Located in the beautiful Derwent Valley, Tasmania

Thursday, March 31, 2011

great finds at antique trade fair

My first find at the trade fair was from one of my favourite linen dealers. I was able to go through his collection of hemp grain sacks and find some lovely hemp for cushions.
Just next to the linen store I picked out a lovely Turkish terracotta pot. Hard to handle but worth it!
A collection of shoe lasts on a French dealer's stand.
Zinc and galvanised tin is quite sought over here at the moment. I found a very small tin bath at this fair as well as a French tin jug, perfect for wildflowers.
I was even more happy when I bought a French grape basket from the Bordeaux region of France. These are becoming increasingly hard to find.
I bought quite a few of these preserving jars which are from America, some of them date to 1900. Such jars have been recently featured in many interior magazines over here in the UK.
This lovely pottery pancheon is huge! It balanced nicely on my basket trolley, thankfully, as I had quite a trek to the vehicle and it was too heavy to carry. My best find at the fair? The basket trolley, of course!

Monday, March 28, 2011

antique hunting in style

We continued our antique hunt with a visit to one of my favourite trade stores which is always brimming with delightful and interesting antiques. And all presented with flair. Above is a 19th century rocking horse...very primitive in form but quite stylish. It is French and dates to around 1850.
The rusty French antiques sign on the exterior of the store.
I bought these vintage sweet jars in a wooden crate. It is very hard to find so many together.
Other French jars held spools of cotton of various colours. An instant collection!
I can never have enough white or cream china. Gorgeous French oyster plates in the shelf above.
A collection of wooden milliners heads in pigeon holes. I have never seen forms such as these. They are German and date to 1900. Nice shelving too...
A painted chest of drawers with character and a collection of pond yachts.
A collection of colourful drums. I bought a lovely French cherrywood elm dough bin today with lovely carving. Tomorrow I am going to a small trade fair and I hope to have more great finds!

Friday, March 25, 2011

our antique buying trip begins...with an enormous antique trade fair!

We have finally touched down in the UK for our antique buying trip. And we start the hunting and gathering with a large antique trade fair. Perfect for gathering up all those pieces that we love to find...mixing bowls, watering cans, quality English tools. It was a perfect sunny day here which meant everyone was in a good mood and happy to bargain.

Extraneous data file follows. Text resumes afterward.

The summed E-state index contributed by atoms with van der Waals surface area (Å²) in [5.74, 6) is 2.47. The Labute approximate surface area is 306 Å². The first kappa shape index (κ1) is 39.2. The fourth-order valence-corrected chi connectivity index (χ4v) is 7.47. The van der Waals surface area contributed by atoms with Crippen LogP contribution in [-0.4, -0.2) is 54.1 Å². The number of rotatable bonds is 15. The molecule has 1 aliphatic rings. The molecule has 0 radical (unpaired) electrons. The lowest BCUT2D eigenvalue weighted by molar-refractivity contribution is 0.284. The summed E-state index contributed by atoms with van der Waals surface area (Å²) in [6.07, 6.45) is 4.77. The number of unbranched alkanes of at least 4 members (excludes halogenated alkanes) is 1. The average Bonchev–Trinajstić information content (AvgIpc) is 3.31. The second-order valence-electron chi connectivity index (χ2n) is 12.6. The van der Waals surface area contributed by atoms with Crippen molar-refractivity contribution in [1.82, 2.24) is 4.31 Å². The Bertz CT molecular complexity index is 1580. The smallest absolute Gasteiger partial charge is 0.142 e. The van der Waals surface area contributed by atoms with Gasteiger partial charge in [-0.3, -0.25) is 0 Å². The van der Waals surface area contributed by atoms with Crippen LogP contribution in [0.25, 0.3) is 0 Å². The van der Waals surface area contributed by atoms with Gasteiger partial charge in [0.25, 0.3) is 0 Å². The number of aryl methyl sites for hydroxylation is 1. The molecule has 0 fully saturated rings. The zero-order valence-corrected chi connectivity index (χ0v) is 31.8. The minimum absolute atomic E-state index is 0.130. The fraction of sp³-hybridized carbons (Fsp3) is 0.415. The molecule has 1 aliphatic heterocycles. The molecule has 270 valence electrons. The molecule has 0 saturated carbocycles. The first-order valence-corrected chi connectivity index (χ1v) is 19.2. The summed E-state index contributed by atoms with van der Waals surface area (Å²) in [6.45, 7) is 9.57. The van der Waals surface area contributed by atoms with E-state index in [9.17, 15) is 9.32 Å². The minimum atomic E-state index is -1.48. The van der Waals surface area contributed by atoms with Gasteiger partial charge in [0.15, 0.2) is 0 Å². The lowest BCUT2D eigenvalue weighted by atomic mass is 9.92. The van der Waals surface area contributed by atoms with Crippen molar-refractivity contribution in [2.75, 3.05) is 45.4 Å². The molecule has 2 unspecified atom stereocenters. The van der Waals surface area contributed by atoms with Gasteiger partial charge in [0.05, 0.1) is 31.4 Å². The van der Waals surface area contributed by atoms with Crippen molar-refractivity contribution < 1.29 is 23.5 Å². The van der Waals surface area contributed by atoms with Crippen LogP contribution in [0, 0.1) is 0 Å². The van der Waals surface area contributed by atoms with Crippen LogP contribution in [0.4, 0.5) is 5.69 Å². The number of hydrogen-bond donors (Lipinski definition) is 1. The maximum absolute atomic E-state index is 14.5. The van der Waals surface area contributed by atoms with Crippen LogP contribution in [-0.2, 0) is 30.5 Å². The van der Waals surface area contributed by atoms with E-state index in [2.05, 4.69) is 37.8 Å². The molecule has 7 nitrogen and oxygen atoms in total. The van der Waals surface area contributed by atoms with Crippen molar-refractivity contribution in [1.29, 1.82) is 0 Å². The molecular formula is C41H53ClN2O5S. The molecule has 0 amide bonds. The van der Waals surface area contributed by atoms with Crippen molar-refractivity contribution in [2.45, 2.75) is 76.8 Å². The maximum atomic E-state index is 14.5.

English garden tools are displayed in a row. I found a few Brades branded tools, known here for quality and durability.
Stone garden dogs keep guard over the frantic action.
A cute little tricycle and a lovely wagon on one of the outside stands.
Child's play...a farm yard set of animals and a barn on another stand.
And on the same stand, a bookcase filled with apothecary bottles. Mostly clear with the odd rare green one thrown into the mix.
Large gilded pub letters are displayed on the grass. This stand also specialised in lanterns.
Patience paid off when I found this French iron day bed from a French dealer. Luckily for me it folds up so it fitted into our van. Which, by the way was already filling with smaller objects, baskets, tools and the like. I love these day beds, they are very romantic and are becoming increasingly hard to find. This piece topped off my buying day and I was pretty pleased with myself!
As we were leaving the fair, I snapped a picture of these tee pee structures. I assumed they were wigwams for growing peas etc. But the dealer informed me that they were made in 1928 from aluminium and thousands of them spanned the width of the River Severn to catch salmon. Now of course he sells them as wigwams to grow peas upon...

Wednesday, March 23, 2011